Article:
IBM Data Science Experience overview

Data Science Experience (DSX) provides you with the environment and tools to solve your business problems by collaboratively analyzing data. This illustration shows how the architecture of DSX is centered around the project. A project is how you organize your resources for solving a business problem.

Shows DSX architecture, as described in the text.

Projects

When you create a project, it is associated with an analytic engine and storage. Then, you add collaborators, data assets, and analytic assets to your project. You can also add bookmarks to important resources and associate other services with your project. Here's what a project looks like:

An example project page in Data Science Experience. The Overview page includes a list of notebooks and data assets in the project.

Community

The Community contains resources to help you learn more about data science:

  • Read articles from many sources to keep current with data science trends.
  • Read tutorials for multiple skill levels to learn how to do specific data science tasks.
  • Run sample notebooks to learn new techniques or to use as templates for your own notebooks.
  • Analyze data sets in sample notebooks or in your own notebooks.

Here's what the community looks like:

The community includes notebooks, articles, tutorials, and data sets.

Watch this video to see a tour of the Community section.

Data assets

You can analyze data from the following sources:

  • You can load files from your local computer to use in notebooks and models.
  • You can create connections to these kinds of data sources:
    • Cloud data services, such as Db2 Warehouse on Cloud, Amazon S3, Cloudant, PostgreSQL
    • On-premises databases, such as Db2, Netezza, Oracle, and SQLServer
    • Streaming data services, such as IBM MessageHub and IBM Streaming Analytics
  • You can use DSX Community data sets.

Collaborators

Depending on how your DSX account is set up, you can add the following types of people as collaborators to your project and control their permissions:

  • People who already have DSX accounts plus people who don't have DSX accounts yet.
  • People who belong to your DSX enterprise account.

Tools

You can analyze data with these tools:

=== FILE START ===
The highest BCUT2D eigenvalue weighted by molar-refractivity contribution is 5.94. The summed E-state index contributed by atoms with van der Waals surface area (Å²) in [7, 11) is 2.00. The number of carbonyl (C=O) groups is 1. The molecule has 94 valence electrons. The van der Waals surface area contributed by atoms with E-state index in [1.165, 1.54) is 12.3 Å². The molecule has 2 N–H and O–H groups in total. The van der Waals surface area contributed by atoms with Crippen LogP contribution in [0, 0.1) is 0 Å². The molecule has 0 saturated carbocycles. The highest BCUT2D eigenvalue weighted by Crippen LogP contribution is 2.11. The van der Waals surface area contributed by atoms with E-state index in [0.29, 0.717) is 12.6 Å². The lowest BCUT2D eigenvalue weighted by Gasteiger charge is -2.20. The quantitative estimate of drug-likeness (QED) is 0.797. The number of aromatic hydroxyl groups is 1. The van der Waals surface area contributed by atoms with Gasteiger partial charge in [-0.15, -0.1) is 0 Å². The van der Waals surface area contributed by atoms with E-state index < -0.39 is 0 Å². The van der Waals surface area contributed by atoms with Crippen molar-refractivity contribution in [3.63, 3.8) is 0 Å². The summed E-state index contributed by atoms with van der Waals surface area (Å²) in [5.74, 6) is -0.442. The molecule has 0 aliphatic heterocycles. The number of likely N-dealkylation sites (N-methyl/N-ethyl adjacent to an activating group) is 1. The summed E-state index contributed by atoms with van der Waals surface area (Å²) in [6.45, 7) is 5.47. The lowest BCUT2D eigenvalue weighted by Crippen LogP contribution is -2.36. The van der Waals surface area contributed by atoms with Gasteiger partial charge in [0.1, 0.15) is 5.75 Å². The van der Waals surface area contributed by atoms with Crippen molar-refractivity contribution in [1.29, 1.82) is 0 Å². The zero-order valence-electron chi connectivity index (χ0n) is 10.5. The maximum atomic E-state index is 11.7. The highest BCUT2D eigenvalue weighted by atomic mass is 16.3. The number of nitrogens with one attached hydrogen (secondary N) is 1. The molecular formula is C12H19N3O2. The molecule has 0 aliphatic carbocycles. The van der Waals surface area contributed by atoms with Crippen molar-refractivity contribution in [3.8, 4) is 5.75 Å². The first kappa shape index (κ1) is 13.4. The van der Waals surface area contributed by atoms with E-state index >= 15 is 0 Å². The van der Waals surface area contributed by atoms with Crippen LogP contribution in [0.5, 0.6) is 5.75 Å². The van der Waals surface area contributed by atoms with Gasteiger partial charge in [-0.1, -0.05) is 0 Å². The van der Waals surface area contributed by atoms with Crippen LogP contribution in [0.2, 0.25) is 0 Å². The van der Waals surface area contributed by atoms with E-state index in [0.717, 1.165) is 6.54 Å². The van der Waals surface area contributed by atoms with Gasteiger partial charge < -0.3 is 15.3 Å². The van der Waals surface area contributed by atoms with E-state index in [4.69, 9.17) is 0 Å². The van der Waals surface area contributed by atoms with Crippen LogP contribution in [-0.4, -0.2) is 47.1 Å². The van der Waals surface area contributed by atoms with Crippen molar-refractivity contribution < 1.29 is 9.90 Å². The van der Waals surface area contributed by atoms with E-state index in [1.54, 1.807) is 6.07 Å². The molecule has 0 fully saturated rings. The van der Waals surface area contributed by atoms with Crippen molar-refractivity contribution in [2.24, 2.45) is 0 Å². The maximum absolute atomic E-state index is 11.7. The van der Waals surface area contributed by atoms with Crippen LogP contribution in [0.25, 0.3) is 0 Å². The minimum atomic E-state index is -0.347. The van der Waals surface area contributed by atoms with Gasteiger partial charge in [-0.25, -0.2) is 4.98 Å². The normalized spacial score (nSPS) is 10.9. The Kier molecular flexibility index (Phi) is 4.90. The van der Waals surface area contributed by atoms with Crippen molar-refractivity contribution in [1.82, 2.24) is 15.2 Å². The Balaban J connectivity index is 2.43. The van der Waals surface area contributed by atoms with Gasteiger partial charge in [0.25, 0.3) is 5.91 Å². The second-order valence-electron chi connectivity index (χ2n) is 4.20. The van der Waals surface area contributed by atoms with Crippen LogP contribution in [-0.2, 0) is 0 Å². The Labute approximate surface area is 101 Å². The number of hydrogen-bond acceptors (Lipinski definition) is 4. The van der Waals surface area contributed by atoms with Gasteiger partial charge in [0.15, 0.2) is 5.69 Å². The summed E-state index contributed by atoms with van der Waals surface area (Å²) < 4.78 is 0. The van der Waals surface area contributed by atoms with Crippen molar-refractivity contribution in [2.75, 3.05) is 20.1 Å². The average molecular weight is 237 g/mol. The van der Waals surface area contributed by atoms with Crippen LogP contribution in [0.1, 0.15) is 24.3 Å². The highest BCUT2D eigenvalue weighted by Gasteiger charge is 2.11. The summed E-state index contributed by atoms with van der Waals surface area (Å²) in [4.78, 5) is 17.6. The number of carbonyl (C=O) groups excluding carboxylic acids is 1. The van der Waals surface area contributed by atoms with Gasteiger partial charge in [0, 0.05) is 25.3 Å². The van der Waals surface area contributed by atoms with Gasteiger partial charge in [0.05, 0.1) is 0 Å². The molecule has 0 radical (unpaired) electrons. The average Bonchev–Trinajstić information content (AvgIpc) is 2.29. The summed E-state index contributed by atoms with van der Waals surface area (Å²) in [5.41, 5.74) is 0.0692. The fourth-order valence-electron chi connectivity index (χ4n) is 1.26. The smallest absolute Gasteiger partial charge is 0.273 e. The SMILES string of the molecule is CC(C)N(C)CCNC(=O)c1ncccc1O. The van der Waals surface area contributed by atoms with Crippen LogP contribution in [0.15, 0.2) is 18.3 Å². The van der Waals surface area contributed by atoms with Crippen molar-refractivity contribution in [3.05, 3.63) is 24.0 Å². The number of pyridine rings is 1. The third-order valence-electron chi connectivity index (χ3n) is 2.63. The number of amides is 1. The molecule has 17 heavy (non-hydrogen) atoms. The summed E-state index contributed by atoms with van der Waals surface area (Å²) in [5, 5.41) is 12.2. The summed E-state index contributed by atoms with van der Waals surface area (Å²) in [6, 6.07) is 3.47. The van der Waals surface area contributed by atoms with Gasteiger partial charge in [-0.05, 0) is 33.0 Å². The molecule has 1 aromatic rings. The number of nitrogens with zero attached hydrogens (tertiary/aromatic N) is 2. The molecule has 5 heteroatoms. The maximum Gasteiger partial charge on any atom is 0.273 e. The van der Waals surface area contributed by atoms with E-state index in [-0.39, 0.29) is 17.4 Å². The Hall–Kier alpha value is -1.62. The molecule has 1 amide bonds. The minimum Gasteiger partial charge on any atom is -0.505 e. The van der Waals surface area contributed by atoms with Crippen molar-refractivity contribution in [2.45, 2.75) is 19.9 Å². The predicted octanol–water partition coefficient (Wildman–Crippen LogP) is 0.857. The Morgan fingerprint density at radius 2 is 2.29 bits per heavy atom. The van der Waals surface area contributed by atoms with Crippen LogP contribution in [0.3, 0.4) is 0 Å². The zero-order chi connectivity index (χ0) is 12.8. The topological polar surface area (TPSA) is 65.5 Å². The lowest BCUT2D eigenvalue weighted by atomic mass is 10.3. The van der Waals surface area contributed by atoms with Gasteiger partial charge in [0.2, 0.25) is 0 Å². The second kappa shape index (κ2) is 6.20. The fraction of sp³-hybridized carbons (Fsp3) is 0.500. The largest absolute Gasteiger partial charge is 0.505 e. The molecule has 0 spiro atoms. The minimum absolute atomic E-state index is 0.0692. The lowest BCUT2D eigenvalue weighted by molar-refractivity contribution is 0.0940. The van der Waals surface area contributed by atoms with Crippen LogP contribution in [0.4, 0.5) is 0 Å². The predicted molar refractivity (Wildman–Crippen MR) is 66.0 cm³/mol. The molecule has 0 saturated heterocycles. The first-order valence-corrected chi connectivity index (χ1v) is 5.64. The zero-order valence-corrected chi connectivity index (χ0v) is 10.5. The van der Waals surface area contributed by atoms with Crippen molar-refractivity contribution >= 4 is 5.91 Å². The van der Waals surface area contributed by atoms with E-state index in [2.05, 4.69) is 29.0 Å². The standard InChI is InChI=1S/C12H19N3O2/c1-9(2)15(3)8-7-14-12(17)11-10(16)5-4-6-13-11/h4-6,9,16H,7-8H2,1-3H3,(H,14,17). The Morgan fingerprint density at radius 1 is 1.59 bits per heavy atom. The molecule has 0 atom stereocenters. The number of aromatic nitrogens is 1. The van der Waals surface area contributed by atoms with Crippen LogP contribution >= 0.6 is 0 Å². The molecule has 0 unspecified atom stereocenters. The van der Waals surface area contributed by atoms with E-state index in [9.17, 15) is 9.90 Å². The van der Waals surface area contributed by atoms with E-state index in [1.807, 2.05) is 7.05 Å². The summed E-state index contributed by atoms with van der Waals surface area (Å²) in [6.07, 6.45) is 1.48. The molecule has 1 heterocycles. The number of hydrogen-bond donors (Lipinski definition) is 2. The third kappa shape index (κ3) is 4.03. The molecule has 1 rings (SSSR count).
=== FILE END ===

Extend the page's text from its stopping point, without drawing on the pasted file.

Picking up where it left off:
• You can write Jupyter notebooks in Python, Scala, or R.
  • The Flow Editor guides you through creating models that use machine learning for predictive analytics.
  • You can use Rstudio within DSX as an alternative to running R notebooks.

Here's what a notebook looks like:

When you open a notebook, the action bar includes the previously listed features.

Libraries and APIs

You can use these libraries and APIs within your analytic assets to analyze data and display your results:

  • Visualization libraries and tools help you tell a story with your data. DSX includes open source libraries like Brunel and PixieDust, as well as the SPSS Model visualization tool.
  • Machine learning algorithms and tools provide predictive analytics. DSX includes SPSS machine learning algorithms and open source machine learning and deep learning APIs.
  • Open source libraries and package provide computation, analytics, and visualization methods. DSX includes some popular open source libraries, such as PySpark, matplotlib, SparkML.
  • You can install other open source libraries that you need.

Runtime engine

You use a Spark runtime engine to run your notebooks and models:

  • IBM Apache Spark is the default service that is configured when you sign up for DSX.
  • If you have an Enterprise account, you can add Amazon EMR to a project.

Platform integrations

You can use IBM Bluemix services within your analytic assets:

  • Watson Machine Learning provides a Flow Editor within DSX to create models and Bluemix integration to deploy models.
  • Decision Optimization provides an optimization engine for running prescriptive analytic APIs.
  • MessageHub ingests Kafka topics.
  • Streaming Analytics ingests, analyzes, monitors, and correlates data from real-time data sources.